While on the topic of parking lots, you might wonder why RIT doesn't build more. It's hard not to wonder if county building codes hinder their construction. However, according to Craig Eckert, deputy director of Engineering and Planning for Henrietta, RIT actually falls in the bounds of the town of Henrietta, but interestingly does not control what the campus can and cannot build.
“[RIT] is a private institution that does not pay town taxes,” said Eckert. “Therefore the town does not have any oversight in regards to code. RIT makes its own decisions on parking and has the ability to add and subtract areas as they see fit.”
"RIT makes its own decisions on parking and has the ability to add and subtract areas as they see fit.”
Even though there seems to be a clear parking dilemma, it's clear that RIT has its hands full when it comes to construction. At this moment in time, the school is still working to complete the MAGIC Center and the Alumni House. A new parking lot — with costs upwards of $100,000 — might not be the most feasible, especially considering all of the other factors that impact construction.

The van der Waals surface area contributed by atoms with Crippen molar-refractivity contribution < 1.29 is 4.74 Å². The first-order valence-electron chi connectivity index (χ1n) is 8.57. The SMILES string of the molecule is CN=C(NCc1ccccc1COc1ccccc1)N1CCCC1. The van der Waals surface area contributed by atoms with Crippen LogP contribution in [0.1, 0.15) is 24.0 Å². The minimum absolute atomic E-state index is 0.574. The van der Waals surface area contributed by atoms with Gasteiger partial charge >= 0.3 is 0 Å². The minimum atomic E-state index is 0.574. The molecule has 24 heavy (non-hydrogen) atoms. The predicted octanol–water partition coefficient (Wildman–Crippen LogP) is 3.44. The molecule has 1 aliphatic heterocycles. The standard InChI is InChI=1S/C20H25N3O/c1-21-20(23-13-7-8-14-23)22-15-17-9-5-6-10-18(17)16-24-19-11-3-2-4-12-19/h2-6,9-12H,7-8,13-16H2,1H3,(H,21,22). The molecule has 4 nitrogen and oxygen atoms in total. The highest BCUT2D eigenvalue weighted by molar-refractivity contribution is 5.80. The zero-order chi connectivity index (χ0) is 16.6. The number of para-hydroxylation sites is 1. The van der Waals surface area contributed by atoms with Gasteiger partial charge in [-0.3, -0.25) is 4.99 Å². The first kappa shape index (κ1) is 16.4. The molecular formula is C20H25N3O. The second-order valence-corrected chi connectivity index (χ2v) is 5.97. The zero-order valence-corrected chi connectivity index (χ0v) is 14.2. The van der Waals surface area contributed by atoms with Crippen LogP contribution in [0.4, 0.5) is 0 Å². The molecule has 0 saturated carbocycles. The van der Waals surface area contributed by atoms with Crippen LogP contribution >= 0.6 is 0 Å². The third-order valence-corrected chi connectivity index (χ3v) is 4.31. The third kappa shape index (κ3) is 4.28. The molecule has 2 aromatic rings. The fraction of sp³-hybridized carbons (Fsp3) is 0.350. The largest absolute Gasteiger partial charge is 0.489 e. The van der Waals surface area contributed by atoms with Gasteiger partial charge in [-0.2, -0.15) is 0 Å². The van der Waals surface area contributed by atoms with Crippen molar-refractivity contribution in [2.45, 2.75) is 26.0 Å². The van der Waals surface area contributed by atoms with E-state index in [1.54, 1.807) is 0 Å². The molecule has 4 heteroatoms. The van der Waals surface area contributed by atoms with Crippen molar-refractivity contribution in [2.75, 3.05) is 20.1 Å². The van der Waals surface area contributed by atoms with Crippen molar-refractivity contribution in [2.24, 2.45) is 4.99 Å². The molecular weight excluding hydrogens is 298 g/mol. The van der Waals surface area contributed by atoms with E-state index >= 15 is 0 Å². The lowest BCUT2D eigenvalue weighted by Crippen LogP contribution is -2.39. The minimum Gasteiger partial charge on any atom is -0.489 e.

Though RIT has been focused more on constructing new buildings in the past few years rather than more parking lots, the school has put effort into providing alternative options for getting around campus. The bike-share program initiated last year, for example, allowed students to borrow bikes for a period of time and then return them to a designated bike rack. Though this program was largely unsuccessful last year (due to students mishandling the bikes), a different program, Pace, has been established this year. Pace is Rochester's current bike share program, which means that students now have the ability to ride the borrowed bikes around campus and all over the city. This not only cuts down on the time it takes to get to class, but eliminates the issue of needing a place to store a bike. Students who bring their own bikes to campus know how crowded the bike racks can get, especially near the dorms.
While RIT students might feel the parking situation here could be improved, other schools also have parking complications. Many would be surprised to hear that the price of a parking permit here is relatively affordable compared to that of other schools, and we also have more parking space, too.
Take Cornell University, for example.